There’s more pure fun to be had in Guy Ritchie’s Sherlock Holmes than in anything else currently playing. At least that’s true if you like Ritchie’s directorial style and aren’t outraged—outraged, I tell you—over the film’s take on the world’s first consulting detective. I know people who don’t care for the style, and I’ve seen one person in need of a refund when she found that Basil Rathbone and Nigel Bruce were no longer involved.
Make no mistake, Sherlock Holmes is every inch a Guy Ritchie picture—only it’s a Guy Ritchie picture about Sherlock Holmes. And it’s a Sherlock Holmes picture that offers a slightly different Holmes. But then—despite some widely held perceptions and misperceptions—there’s really no such thing as an etched-in-stone movie Holmes. From Eille Norwood to Clive Brook to Arthur Wontner to Basil Rathbone to Peter Cushing and beyond, each actor has brought his own stamp to the role. Holmes’ creator, Sir Arthur Conan Doyle, was fairly cavalier about the character. When the world’s best-known stage Holmes, William Gillette, asked Doyle’s permission to have Holmes get married, Doyle told him, “I don’t care if you kill him.”
Most people’s traditional image of Holmes—Basil Rathbone in a deerstalker with Nigel Bruce as bumbling old Dr. Watson—is hardly the only one. And that Watson has little relation to the one in Doyle’s story. Moreover, when Rathbone and Bruce moved into modern times to fight the Nazis in 1942 with Sherlock Holmes and the Voice of Terror, Holmes starts to put on his deerstalker only to have Watson remind him, “Holmes, you promised,” whereupon Sherlock opts for a nice fedora—not unlike the one Downey affects in the new film. The more things change, the more Sherlock Holmes changes with them.
Downey’s Holmes isn’t so much a rethinking of the character as it’s a different look at him—and, for that matter, at his London. For such a heavily stylized film as Sherlock Holmes, it’s actually a more realistic look at Holmes and his era. This isn’t gauzy, fog-shrouded London, but grimy industrial revolution London. If we pause to think about Holmes in real terms, chances are good that his general work/problem-obsessed nature would extend to a lack of personal hygiene. As for the homoerotic subtext of his relationship with Dr. Watson, this isn’t even new (see Billy Wilder’s 1970 film The Private Life of Sherlock Holmes), but it’s handled here with surprising charm and feeling.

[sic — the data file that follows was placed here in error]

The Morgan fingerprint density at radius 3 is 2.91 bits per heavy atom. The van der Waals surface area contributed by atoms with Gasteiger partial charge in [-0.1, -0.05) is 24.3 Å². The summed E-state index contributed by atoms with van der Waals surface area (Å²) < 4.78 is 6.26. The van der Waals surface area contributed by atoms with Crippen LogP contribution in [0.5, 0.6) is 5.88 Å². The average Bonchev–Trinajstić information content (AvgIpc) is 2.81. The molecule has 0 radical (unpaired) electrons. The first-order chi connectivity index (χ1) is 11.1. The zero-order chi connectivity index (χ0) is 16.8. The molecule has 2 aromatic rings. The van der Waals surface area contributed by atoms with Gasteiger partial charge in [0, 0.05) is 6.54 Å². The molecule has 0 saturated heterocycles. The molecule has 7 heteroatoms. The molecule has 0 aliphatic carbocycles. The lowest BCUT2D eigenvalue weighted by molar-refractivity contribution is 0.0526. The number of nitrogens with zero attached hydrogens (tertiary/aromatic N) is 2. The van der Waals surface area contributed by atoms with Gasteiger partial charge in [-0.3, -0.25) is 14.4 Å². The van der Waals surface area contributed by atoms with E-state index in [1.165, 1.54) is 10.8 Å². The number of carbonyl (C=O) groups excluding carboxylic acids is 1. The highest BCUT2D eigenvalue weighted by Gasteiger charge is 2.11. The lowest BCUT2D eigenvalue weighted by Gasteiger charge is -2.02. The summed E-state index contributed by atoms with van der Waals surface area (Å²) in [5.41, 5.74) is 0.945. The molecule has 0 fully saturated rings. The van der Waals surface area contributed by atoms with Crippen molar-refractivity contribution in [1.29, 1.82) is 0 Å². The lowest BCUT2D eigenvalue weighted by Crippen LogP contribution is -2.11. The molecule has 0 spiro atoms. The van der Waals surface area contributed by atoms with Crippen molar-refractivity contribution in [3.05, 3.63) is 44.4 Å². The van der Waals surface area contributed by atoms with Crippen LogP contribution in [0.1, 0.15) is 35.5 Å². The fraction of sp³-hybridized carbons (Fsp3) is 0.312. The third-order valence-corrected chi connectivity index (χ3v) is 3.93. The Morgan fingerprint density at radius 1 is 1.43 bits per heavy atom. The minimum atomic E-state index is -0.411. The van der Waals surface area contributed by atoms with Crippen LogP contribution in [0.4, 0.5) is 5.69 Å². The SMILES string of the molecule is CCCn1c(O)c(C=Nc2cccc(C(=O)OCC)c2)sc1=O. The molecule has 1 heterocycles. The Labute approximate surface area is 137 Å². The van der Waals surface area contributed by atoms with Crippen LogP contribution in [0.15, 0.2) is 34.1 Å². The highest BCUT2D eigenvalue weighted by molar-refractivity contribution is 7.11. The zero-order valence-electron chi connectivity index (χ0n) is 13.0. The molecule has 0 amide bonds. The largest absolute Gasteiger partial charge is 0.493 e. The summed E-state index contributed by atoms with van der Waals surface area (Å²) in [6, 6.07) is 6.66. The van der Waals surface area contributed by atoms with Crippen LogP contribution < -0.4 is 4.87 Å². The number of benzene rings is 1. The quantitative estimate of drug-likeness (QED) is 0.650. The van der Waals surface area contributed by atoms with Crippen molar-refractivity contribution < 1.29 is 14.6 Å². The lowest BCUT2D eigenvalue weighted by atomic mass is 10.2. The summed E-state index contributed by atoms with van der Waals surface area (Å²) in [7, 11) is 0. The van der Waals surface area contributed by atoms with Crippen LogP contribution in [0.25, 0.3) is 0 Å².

The adventure for this new outing is shrewdly devised in that it works on a supernatural premise. It involves a decidedly depraved murderer and criminal mastermind, Lord Blackwood (Mark Strong, RocknRolla), who returns from the grave to plunge England into terror. The supernatural is always a good selling point in this kind of mystery. After all, there’s a reason why The Hound of the Baskervilles with its legendary hound from hell is the most filmed of all Holmes stories. Ritchie’s film is also nicely seasoned with bits of Holmesiana—including bringing in Holmes’ particular weakness, Irene Adler (Rachel McAdams), into the mix and a couple shadowy appearances of a certain professor (an obvious setup for a sequel). There are also smile-inducing details for the faithful, which I’ll leave to them to find for themselves.
If there’s a weak link in the film, it’s Rachel McAdams as Irene Adler. I’m not sure it’s entirely her fault, since she has the misfortune of trying to compete with the incredible chemistry between Downey and Law. In the scenes where Holmes and Watson aren’t together, there’s something lacking, and McAdams, whose utter Americanness seems a little out of place, doesn’t make up for it. But hey, you’ve got a fantastic Holmes and Watson, an icily menacing villain, the promise of adventures yet to come and endless directorial panache. I’d call that a cause for celebration—as is the simple fact that the game’s afoot once more. Rated PG-13 for intense sequences of violence and action, some startling images and a scene of suggestive material.